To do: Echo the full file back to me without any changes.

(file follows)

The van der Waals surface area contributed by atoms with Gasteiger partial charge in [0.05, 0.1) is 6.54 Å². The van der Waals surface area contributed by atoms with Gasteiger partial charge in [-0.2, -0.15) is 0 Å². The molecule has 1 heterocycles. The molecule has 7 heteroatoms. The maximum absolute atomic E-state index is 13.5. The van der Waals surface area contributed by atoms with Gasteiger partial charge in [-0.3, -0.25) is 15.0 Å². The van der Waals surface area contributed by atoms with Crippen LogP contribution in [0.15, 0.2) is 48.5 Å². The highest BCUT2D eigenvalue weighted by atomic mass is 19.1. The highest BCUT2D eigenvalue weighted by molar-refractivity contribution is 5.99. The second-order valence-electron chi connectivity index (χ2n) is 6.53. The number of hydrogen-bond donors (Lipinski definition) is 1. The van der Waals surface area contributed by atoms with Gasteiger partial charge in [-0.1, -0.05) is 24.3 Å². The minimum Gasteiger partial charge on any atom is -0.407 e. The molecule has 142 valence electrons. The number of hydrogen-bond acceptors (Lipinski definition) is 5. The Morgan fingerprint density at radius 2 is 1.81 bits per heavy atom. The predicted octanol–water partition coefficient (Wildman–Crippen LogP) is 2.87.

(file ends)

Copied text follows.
The van der Waals surface area contributed by atoms with Gasteiger partial charge in [0.05, 0.1) is 6.54 Å². The van der Waals surface area contributed by atoms with Gasteiger partial charge in [-0.2, -0.15) is 0 Å². The molecule has 1 heterocycles. The molecule has 7 heteroatoms. The maximum absolute atomic E-state index is 13.5. The van der Waals surface area contributed by atoms with Gasteiger partial charge in [-0.3, -0.25) is 15.0 Å². The van der Waals surface area contributed by atoms with Crippen LogP contribution in [0.15, 0.2) is 48.5 Å². The highest BCUT2D eigenvalue weighted by atomic mass is 19.1. The highest BCUT2D eigenvalue weighted by molar-refractivity contribution is 5.99. The second-order valence-electron chi connectivity index (χ2n) is 6.53. The number of hydrogen-bond donors (Lipinski definition) is 1. The van der Waals surface area contributed by atoms with Gasteiger partial charge in [-0.1, -0.05) is 24.3 Å². The minimum Gasteiger partial charge on any atom is -0.407 e. The molecule has 142 valence electrons. The number of hydrogen-bond acceptors (Lipinski definition) is 5. The Morgan fingerprint density at radius 2 is 1.81 bits per heavy atom. The predicted octanol–water partition coefficient (Wildman–Crippen LogP) is 2.87.